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You’re Not Hired! The Rules of Non-Engagement (Letters)

By Megan Zavieh

Non-engagement letters are exactly what they sound like: the opposite of an engagement letter. Here’s why sending them is a very good idea. 

non-engagement letter

When you speak to potential clients, your goal is to hear them say, “You’re hired!” — or words to that effect. Then out goes the client engagement letter, in comes the retainer and off to work you go. Isn’t that the point of a law practice, after all? Meet new clients, get retained, do the work, help your clients and make a living.

But have you given much thought to the potential clients who ultimately say, “You’re not hired”? These non-clients can come back and bite you if you’re not careful.

Unfortunately, if we’re not hired after the initial discussion with a potential client, most of us move on with our business and don’t give them another thought. Before you move on next time, think about sending out a non-engagement letter, or a letter of closure.

What Is a Non-Engagement Letter?

Non-engagement letters are exactly what they sound like: the opposite of an engagement letter. They communicate to non-clients that they are, in fact, not your client. The first time I sent one I felt funny writing something so obvious to me. Yes, we spoke; no, you didn’t hire me. It sounded a bit like sour grapes to write a letter stating what happened.

It is a good practice, though, and here are two common scenarios that show why.

The Unsuccessful Interview

Lawyers speak to people all the time who are contemplating hiring a lawyer or choosing among potential counsel. Not all will hire you. Yet, as potential clients, they do tell you about their case. There is no ongoing obligation to represent someone who came to talk to you, but having received information about the case does limit what you can do for others who might be involved in the same matter. Plus, you most likely shared your initial impressions of the case. You might not think you “rendered legal advice,” or provided counsel, but they may feel differently. If they leave the conversation feeling that you have given some advice on what to do next, and they follow it but their situation does not work out, they may come back and file a complaint against you for what they perceive as poor legal advice. Even if their complaint is baseless, you could end up wasting lots of hours and thousands of dollars defending yourself.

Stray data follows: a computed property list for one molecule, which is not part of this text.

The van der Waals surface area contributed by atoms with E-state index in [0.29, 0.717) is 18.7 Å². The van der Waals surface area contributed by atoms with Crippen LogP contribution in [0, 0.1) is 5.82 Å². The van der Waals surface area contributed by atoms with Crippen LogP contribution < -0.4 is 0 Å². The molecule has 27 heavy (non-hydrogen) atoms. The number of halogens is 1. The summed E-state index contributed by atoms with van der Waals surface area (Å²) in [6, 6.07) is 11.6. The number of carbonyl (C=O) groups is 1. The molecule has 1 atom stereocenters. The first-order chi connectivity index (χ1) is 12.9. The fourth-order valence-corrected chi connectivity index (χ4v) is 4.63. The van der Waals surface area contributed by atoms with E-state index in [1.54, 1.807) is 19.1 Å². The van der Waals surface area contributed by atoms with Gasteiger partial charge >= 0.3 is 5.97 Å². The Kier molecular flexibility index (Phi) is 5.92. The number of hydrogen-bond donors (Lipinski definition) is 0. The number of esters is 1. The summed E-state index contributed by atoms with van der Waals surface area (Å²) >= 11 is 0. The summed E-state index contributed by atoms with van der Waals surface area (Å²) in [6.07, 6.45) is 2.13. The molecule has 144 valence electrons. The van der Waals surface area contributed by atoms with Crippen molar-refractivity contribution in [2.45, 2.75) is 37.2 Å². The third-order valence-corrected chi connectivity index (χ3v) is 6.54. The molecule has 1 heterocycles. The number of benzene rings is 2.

A non-engagement letter can avoid these problems. The letter will state that you and the non-client spoke and they shared basic details of their matter (which you have not verified through any sort of factual investigation), you shared initial impressions based on their representations about the matter, those initial impressions were only general thoughts and not legal advice or conclusions upon which the non-client should rely, and ultimately you chose not to work together on the matter.

If ever this non-client files a complaint stating she had retained you and you gave incompetent advice, this contemporaneous letter will significantly bolster your defense that you were never this person’s lawyer.

While many ethics rules lay out counsel’s duties to various individuals and roles, duties such as competence and diligence upon which many bar complaints are based are owed to clients. If a person has had an interaction with you that might be construed as a client relationship, you benefit by laying out very clearly that this person is not your client.

The Ongoing, But Never Consummated Relationship

Have you ever had a person who, after an initial discussion, says he’s hiring you but who never actually gets around to signing the retainer agreement and sending a check? What if that person repeatedly calls for ongoing discussions, each time, of course, promising to send in that signature and check soon? The longer this goes on, the more like an attorney-client relationship it begins to look.

At some point in these non-starter discussions, it becomes clear the person is never going to actually hire you. Whether the non-client is only after free legal advice or does want to hire you but is prevented by some circumstance (usually lack of funds), for you the result is the same. By continuing to talk but never making it formal, you leave yourself open to a complaint that you have rendered advice. The moment you can see they are never going to complete the hiring process, send a non-engagement letter.

How to Write a Client Non-Engagement Letter

Since it is a little clunky to write a letter stating that you’re not working together, a good place to start when drafting a non-engagement letter is your state bar or insurance carrier (For example, here are Sample Non-Engagement Letters from ALPS.) Many have sample non-engagement letters right alongside their sample engagement letters.

To protect yourself, make sending non-engagement letters part of your routine business practices.

Photo by Daniel Herron on Unsplash

Originally published in October 2014.

Illustration ©

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Megan Zavieh Megan Zavieh

Megan Zavieh is the creator and author of “The Playbook: The California Bar Discipline System Practice Guide.” At Zavieh Law, she focuses her practice exclusively on attorney ethics, providing representation to attorneys facing disciplinary action and guidance on questions of legal ethics. Megan is admitted to practice in California, Georgia, New York and New Jersey, as well as in multiple federal courts and the U.S. Supreme Court. Her latest book, “The Modern Lawyer: Ethics and Technology in an Evolving World,” (ABA 2021 ) covers how to run a modern practice while staying in line with current ethics rules. She podcasts on Lawyers Gone Ethical, blogs on ethics at California State Bar Defense and tweets @ZaviehLaw.

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